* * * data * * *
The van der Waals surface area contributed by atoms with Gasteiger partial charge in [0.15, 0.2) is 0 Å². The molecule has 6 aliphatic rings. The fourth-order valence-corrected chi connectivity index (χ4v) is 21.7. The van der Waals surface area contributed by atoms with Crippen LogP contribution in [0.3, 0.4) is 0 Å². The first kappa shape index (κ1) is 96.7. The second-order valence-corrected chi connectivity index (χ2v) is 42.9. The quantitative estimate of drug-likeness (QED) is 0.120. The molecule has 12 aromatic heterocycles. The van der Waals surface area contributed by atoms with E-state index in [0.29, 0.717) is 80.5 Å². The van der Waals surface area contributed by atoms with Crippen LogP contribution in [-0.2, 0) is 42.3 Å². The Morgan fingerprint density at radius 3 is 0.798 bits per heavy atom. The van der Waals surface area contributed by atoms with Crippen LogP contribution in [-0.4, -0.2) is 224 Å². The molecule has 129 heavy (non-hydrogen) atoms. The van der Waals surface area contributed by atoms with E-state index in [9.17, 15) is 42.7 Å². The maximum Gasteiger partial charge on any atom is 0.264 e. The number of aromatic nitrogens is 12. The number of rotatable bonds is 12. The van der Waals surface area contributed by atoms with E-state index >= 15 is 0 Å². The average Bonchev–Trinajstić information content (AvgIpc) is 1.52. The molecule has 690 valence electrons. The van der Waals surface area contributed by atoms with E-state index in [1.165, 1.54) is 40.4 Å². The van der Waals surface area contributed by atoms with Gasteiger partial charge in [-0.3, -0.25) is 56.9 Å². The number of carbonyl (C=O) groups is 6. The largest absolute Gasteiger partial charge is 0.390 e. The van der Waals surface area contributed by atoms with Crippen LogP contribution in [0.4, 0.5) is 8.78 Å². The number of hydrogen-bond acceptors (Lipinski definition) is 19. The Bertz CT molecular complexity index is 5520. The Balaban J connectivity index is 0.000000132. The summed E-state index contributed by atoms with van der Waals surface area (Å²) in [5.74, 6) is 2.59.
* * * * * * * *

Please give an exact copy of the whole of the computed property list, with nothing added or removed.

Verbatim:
The van der Waals surface area contributed by atoms with Gasteiger partial charge in [0.15, 0.2) is 0 Å². The molecule has 6 aliphatic rings. The fourth-order valence-corrected chi connectivity index (χ4v) is 21.7. The van der Waals surface area contributed by atoms with Crippen LogP contribution in [0.3, 0.4) is 0 Å². The first kappa shape index (κ1) is 96.7. The second-order valence-corrected chi connectivity index (χ2v) is 42.9. The quantitative estimate of drug-likeness (QED) is 0.120. The molecule has 12 aromatic heterocycles. The van der Waals surface area contributed by atoms with E-state index in [0.29, 0.717) is 80.5 Å². The van der Waals surface area contributed by atoms with Crippen LogP contribution in [-0.2, 0) is 42.3 Å². The Morgan fingerprint density at radius 3 is 0.798 bits per heavy atom. The van der Waals surface area contributed by atoms with Crippen LogP contribution in [-0.4, -0.2) is 224 Å². The molecule has 129 heavy (non-hydrogen) atoms. The van der Waals surface area contributed by atoms with E-state index in [9.17, 15) is 42.7 Å². The maximum Gasteiger partial charge on any atom is 0.264 e. The number of aromatic nitrogens is 12. The number of rotatable bonds is 12. The van der Waals surface area contributed by atoms with E-state index >= 15 is 0 Å². The average Bonchev–Trinajstić information content (AvgIpc) is 1.52. The molecule has 690 valence electrons. The van der Waals surface area contributed by atoms with E-state index in [1.165, 1.54) is 40.4 Å². The van der Waals surface area contributed by atoms with Gasteiger partial charge in [-0.3, -0.25) is 56.9 Å². The number of carbonyl (C=O) groups is 6. The largest absolute Gasteiger partial charge is 0.390 e. The van der Waals surface area contributed by atoms with Crippen LogP contribution in [0.4, 0.5) is 8.78 Å². The number of hydrogen-bond acceptors (Lipinski definition) is 19. The Bertz CT molecular complexity index is 5520. The Balaban J connectivity index is 0.000000132. The summed E-state index contributed by atoms with van der Waals surface area (Å²) in [5.74, 6) is 2.59.